Solution B: Make figuring out how to fight this thing an Adventure

Instead of throwing down with the Slaad directly, make an adventure of the party figuring out how to circumvent the fact that this thing will absolutely kick their teeth in if they fight it head on.

A few options...

  1. On MM274, look at the Variant block on Slaad Control Stones. Make an adventure of finding a way to get your hands on (read: steal) this Slaad's stone so that they can control it.
  2. Same principal as #1, but the party seeks out a magical artifact that can trigger a disruption to a Slaadi Control Stone, dramatically weakening their foe.
  3. Add a method, acquired by quest, by which the players can seize control of the Minotaur Skeletons. This gives them some nice durable bone shields they can use in the fight against the Slaad.
  4. Heavy Weapons/Ambush: Lure the Slaad and its minions into an ambush...perhaps with a battery of Siege weapons waiting for it.
  5. Provide a way to banish it. Make the combat more about surviving the thing long enough for the banishment to work, rather than directly trying to kill it.

And so on. The goal here is that the party is faced with an 'insurmountably powerful foe' that they couldn't realistically fight until they were significantly stronger. But...tough. They have to stop it now, and that means they're going to have to figure out how to do it without a straight-up fight.

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A single monster with CR 10 is meant to be challenged by 4 level 10 characters! Adding in any more monsters at all will seriously increase the CR of the encounter.

7 level 3 characters will find a challenge Deadly if the encounter XP is >= 2800 and Hard if the encounter XP is >= 1575.

7 level 4 characters will find a challenge Deadly if the encounter XP is >= 3500 and Hard if the encounter XP is >= 2625.

Using this handy encounter builder:

  • By itself, a Death Slaad has an XP of 5900, adjusted for 7 characters gives you a 2950 encounter XP.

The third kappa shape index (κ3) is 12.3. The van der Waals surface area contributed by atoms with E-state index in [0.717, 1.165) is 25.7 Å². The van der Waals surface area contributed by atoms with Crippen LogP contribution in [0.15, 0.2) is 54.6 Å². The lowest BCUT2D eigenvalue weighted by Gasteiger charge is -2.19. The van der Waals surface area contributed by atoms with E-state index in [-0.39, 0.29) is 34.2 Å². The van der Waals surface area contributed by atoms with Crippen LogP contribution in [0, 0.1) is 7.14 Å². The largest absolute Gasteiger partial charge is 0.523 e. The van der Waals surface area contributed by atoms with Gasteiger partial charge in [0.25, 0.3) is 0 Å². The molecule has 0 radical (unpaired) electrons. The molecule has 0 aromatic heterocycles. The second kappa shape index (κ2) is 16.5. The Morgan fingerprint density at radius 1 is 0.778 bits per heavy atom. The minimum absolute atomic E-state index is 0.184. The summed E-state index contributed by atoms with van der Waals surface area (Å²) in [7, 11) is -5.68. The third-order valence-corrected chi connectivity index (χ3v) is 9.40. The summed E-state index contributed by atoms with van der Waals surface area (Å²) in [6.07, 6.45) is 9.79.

• Adding 1 Skeleton Minotaur, bumps this back up to 6350 (adjusted).
  • Adding 2 Skeleton Minotaurs puts this at 10200 (adjusted)!

So I think you might be able to run the Slaad by itself against 7 level 4 characters. By the book they might win, but there is a high chance of at least one character dying, maybe even a TPK. They only stand a chance because of their sheer number. Adding in minions on the boss's side negates their only "advantage." Also note that if your characters have above-average stats or equipment they might stand a better chance.

If you want to run the Slaad as is with support, consider sending the characters on a quest for an artifact that will negate the Slaad's regeneration (don't just nerf it, make a story out of it!). Maybe another quest to find magic weapons or to penetrate the Slaad's Magic Resistance or elemental resistances (or leave them be and let the martial types shine in this fight) as well. Maybe they can talk another group into going in first and using up one of the Slaad's fireballs.

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  • \$\begingroup\$ The story is build so that the Slaad is sealed in some catacombs, but through dream walking it has manipulated someone to help free it (I know the Slaad can't dream walk an all but for story sake it can), I have created a way for the party to seal it away again forever, but since the players are new to the game there is a chance that they will try to kill it in a direct battle, so i wanted to make the battle deadly but not impossible just in case they don't pick up on the riddle/legend that tells them about the first time it was defeated. you have left me much to consider, I thank you for that \$\endgroup\$ – Morten Kristensen Mar 13 '18 at 21:16
  • \$\begingroup\$ My answer was off the cuff. guildsbounty was able to offer a similar answer with a little more citation. Take them together, make a story arc out of it, and hopefully you'll have more fun and less troubles. \$\endgroup\$ – Nick Brown Mar 14 '18 at 13:49